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The Arizona State Law Journal hosts its annual banquet on Wednesday, April 4, 2018.

Jennings Strouss general counsel Scott Rhodes will be honored at the annual Arizona State Law Journal 2018 Awards Banquet. It will be held on Wednesday, April 4, 2018, from 5:30 to 9:00 pm. The banquet will be held in Room 544 of the Sandra Day O’Connor College of Law’s Beus Center for Law and Society in downtown Phoenix, 111. E. Taylor Street.

Rhodes will receive the 2018 John S. Lancy Distinguished Alumni Award. Other outstanding members, as well as Executive Board members, also will be recognized.

John S. Lancy was the Law Journal’s first Editor-in-Chief in 1969–1970, selected by the Faculty Board of Editors. He also was a member of the founding class of what was then the ASU College of Law. He had a successful legal career that included a Ninth Circuit clerkship, service as an airline in-house counsel, and private practice at Quarles Brady Streich Lang. In 2001, he died at age 56 after battling brain cancer for 20 months.

The award named for Lancy is presented to “Journal alumni who have demonstrated a standard of selfless integrity, humility, and charity in the legal field that warrants the recognition and acclaim of their peers.” (More detail here.)

Tickets to the event – and sponsorship opportunities – are available here.

Currently, event sponsors are: Jennings Strouss; Dickinson Wright PLLC; Gammage & Burnham; JDA Software, Inc.; Quarles & Brady LLP; Ryley Carlock & Applewhite; Bowman and Brooke LLP; Fennemore Craig; Gammage & Burnham; Lubin & Enoch PC; Perkins Coie; Polsinelli; and Snell & Wilmer LLP.

Attorney Scott Rhodes accepting the 2010 State Bar Member of the Year Award.

Attorney Scott Rhodes accepting the 2010 State Bar Member of the Year Award.

You can read more about Scott Rhodes here. The State Bar of Arizona selected the attorney – AV-rated by Martindale Hubbell – as a 2010 Member of the Year.

The Arizona State Law Journal is the law school’s primary scholarly publication. It is student-run, comprised of 35 Staff Writers (2Ls) and 31 Editors (3Ls).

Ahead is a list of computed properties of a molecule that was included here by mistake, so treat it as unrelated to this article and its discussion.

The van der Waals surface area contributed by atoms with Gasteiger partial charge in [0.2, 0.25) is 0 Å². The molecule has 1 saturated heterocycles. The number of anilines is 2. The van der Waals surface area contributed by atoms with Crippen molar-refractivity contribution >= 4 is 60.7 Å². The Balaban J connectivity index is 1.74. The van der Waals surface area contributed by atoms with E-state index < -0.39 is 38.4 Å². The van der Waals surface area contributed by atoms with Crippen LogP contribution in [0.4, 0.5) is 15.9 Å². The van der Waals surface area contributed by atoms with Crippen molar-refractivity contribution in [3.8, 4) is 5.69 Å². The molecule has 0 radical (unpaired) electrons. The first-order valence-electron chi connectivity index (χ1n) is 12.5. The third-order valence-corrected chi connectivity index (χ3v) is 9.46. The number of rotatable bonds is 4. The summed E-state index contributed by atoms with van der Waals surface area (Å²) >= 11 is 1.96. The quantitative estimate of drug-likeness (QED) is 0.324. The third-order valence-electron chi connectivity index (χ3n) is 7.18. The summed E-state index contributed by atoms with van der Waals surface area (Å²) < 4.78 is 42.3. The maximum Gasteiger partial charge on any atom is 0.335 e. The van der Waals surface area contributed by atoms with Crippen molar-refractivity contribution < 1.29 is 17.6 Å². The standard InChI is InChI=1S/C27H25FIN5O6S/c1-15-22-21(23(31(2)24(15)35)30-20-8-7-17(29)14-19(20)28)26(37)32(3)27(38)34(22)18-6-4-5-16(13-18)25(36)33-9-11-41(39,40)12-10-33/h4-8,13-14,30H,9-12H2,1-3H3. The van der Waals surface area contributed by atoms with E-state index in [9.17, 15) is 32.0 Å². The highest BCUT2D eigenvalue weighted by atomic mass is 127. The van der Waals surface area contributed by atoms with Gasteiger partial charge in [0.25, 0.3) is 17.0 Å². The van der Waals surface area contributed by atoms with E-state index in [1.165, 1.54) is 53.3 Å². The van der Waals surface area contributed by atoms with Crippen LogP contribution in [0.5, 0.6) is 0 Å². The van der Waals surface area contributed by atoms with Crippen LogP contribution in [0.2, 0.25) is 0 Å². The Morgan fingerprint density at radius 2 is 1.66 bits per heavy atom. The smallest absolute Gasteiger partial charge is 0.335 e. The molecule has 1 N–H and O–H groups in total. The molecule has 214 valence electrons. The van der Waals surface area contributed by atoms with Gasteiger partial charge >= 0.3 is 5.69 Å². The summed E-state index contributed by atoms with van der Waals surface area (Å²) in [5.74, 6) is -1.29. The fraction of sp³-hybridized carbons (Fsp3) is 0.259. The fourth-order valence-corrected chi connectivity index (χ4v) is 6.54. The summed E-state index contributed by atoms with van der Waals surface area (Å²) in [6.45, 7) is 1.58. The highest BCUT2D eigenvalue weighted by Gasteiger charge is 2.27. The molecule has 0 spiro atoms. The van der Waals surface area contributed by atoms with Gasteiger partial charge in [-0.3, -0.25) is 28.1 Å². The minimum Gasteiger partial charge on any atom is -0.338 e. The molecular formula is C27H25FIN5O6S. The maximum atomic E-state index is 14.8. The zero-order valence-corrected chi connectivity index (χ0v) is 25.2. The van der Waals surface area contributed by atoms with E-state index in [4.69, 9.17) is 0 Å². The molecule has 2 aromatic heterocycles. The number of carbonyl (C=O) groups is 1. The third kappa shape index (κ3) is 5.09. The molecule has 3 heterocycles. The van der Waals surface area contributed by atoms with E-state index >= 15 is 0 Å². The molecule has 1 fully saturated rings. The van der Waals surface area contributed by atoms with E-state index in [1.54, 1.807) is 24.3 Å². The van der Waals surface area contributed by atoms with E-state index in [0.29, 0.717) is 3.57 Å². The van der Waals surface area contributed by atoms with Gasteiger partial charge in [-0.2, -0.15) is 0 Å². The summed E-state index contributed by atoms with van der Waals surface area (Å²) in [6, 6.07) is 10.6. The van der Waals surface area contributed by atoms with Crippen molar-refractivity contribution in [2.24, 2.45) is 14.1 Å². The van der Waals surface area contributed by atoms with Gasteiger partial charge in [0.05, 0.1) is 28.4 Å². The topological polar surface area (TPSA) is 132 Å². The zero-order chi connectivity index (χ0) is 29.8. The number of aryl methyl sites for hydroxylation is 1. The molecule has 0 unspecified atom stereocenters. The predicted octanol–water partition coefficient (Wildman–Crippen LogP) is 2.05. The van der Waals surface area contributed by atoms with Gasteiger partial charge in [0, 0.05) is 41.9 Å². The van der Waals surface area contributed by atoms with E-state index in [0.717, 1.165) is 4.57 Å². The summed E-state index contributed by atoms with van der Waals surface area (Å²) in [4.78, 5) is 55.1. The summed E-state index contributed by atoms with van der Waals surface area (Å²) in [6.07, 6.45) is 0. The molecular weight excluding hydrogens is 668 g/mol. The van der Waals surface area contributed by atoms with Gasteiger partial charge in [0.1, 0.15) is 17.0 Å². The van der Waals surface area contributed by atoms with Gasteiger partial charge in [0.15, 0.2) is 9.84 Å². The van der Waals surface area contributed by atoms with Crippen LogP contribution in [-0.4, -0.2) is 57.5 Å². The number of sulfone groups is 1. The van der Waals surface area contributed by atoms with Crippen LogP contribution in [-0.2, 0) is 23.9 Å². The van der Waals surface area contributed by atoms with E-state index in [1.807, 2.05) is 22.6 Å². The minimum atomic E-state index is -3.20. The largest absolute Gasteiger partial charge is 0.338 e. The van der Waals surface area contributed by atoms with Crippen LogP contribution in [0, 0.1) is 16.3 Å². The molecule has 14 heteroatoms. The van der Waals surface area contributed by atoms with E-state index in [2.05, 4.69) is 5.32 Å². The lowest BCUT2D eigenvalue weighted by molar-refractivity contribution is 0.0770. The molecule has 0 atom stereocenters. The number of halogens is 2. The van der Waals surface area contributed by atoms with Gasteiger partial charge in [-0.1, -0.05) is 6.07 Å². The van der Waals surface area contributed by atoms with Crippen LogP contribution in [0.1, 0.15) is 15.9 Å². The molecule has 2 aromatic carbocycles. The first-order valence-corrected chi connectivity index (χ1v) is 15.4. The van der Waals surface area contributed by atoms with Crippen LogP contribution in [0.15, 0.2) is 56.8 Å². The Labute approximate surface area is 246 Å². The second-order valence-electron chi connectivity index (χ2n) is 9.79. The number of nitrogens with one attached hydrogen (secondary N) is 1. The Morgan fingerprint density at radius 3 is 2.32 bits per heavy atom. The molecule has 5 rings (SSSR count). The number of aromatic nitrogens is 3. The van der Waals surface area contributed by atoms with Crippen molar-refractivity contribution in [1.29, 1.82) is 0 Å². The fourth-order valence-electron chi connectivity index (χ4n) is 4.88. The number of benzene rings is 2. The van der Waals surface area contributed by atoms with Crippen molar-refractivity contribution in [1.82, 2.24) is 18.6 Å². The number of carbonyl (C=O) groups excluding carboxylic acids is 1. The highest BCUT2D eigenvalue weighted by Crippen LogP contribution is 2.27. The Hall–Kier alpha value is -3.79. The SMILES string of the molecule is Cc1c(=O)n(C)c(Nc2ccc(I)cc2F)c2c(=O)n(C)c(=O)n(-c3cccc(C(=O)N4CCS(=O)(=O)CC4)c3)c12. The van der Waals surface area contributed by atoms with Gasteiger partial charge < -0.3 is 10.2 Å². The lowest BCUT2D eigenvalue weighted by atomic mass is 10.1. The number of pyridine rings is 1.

law-schoolMaybe it’s just because my fingers are stained with ink, but the following story pleases me quite a bit.

A new law review is being launched.

That sounds odd. Maybe I should explain my pleasure.

No, it’s not that a score more legal articles will populate the world every year (though that may be good news, depending on the articles). And it’s not that a thousand more footnotes will have the opportunity to join our already-footnote-laden world. (Once upon a time, I was senior managing editor on a law school journal, so I know whereof I speak. And I know how to use whereof.)

It is merely because a long-form style of writing, which actually requires something of the reader, will now be launched and have a chance to blossom (said the guy writing on his blog).

The Journal of Law and Courts will be published by The University of Chicago Press, which may have a corner on the “old-school intellectual” market.

Here is how the Press describes the new journal:

“Sponsored by the Law and Courts Organized Section of the American Political Science Association, JLC aims to be the premier journal for members of the law and courts intellectual community.”

Journal of Law and Courts coverI could be crazy, but I think there’s a typo in there. Oh well, ink-stained wretches (even at the UofC) will do that on occasion.

Besides enjoying actual writing by authors who think deeply, I also think the chosen topic is one that will provide much fertile ground to cover. As the publishers say,

“The peer-reviewed journal publishes scholarship that examines legal institutions, actors, processes, and policy. As an interdisciplinary journal, JLC is dedicated to combating intellectual fragmentation by promoting communication and fertilization across traditional boundaries.”

Who doesn’t support the battle against intellectual fragmentation? I know I do.

Here is what the inaugural issue will include:

  • Gillian K. Hadfield and Barry R. Weingast, “Law without the State: Legal Attributes and the Coordination of Decentralized Collective Punishment
  • Ryan J. Owens, Justin Wedeking, and Patrick C. Wohlfarth, “How the Supreme Court Alters Opinion Language to Evade Congressional Review
  • Alec Stone Sweet and Thomas L. Brunell, “Trustee Courts and the Judicialization of  International Regimes: The Politics of Majoritarian Activism in the European Convention on Human Rights, the European Union, and the World Trade Organization”
  • Lawrence Baum, “Linking Issues to Ideology in the Supreme Court: The Takings Clause
  • Ward Farnsworth, Dustin Guzior, and Anup Malani, “Policy Preferences and Legal Interpretation
  • Peter F. Nardulli, Buddy Peyton, and Joseph Bajjalieh, “Conceptualizing and Measuring Rule of Law Constructs, 1850-2010”

The first issue (March) will be free to all. Subsequent issues, not so much. So if you also support thoughtful prose, head over to the Journal of Law and Courts site now.